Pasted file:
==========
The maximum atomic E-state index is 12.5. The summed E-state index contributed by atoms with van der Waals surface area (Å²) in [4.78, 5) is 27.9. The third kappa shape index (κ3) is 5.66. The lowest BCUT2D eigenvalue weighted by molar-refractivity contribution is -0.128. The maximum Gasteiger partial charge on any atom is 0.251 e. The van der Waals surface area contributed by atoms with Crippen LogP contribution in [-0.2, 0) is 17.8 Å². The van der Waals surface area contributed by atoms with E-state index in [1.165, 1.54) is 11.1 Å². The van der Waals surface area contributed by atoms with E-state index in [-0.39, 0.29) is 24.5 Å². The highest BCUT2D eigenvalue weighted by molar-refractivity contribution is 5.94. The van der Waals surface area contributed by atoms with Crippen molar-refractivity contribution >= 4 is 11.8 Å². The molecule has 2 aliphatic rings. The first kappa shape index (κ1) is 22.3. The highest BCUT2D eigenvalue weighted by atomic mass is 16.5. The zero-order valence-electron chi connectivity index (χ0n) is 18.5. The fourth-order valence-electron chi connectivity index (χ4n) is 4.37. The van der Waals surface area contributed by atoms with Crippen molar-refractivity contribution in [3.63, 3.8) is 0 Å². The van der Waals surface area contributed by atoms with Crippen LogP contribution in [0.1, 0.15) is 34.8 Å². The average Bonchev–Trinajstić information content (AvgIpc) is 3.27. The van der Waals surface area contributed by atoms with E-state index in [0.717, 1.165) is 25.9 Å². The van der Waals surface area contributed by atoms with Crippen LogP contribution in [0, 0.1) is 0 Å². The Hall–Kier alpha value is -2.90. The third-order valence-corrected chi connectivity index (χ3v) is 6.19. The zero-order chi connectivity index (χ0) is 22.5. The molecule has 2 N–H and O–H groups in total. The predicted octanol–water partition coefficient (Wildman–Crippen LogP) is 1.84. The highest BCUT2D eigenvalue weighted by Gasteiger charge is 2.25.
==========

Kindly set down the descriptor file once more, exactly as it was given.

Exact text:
The maximum atomic E-state index is 12.5. The summed E-state index contributed by atoms with van der Waals surface area (Å²) in [4.78, 5) is 27.9. The third kappa shape index (κ3) is 5.66. The lowest BCUT2D eigenvalue weighted by molar-refractivity contribution is -0.128. The maximum Gasteiger partial charge on any atom is 0.251 e. The van der Waals surface area contributed by atoms with Crippen LogP contribution in [-0.2, 0) is 17.8 Å². The van der Waals surface area contributed by atoms with E-state index in [1.165, 1.54) is 11.1 Å². The van der Waals surface area contributed by atoms with E-state index in [-0.39, 0.29) is 24.5 Å². The highest BCUT2D eigenvalue weighted by molar-refractivity contribution is 5.94. The van der Waals surface area contributed by atoms with Crippen molar-refractivity contribution >= 4 is 11.8 Å². The molecule has 2 aliphatic rings. The first kappa shape index (κ1) is 22.3. The highest BCUT2D eigenvalue weighted by atomic mass is 16.5. The zero-order valence-electron chi connectivity index (χ0n) is 18.5. The fourth-order valence-electron chi connectivity index (χ4n) is 4.37. The van der Waals surface area contributed by atoms with Crippen molar-refractivity contribution in [3.63, 3.8) is 0 Å². The van der Waals surface area contributed by atoms with Crippen LogP contribution in [0.1, 0.15) is 34.8 Å². The average Bonchev–Trinajstić information content (AvgIpc) is 3.27. The van der Waals surface area contributed by atoms with E-state index in [0.717, 1.165) is 25.9 Å². The van der Waals surface area contributed by atoms with Crippen LogP contribution in [0, 0.1) is 0 Å². The Hall–Kier alpha value is -2.90. The third-order valence-corrected chi connectivity index (χ3v) is 6.19. The zero-order chi connectivity index (χ0) is 22.5. The molecule has 2 N–H and O–H groups in total. The predicted octanol–water partition coefficient (Wildman–Crippen LogP) is 1.84. The highest BCUT2D eigenvalue weighted by Gasteiger charge is 2.25.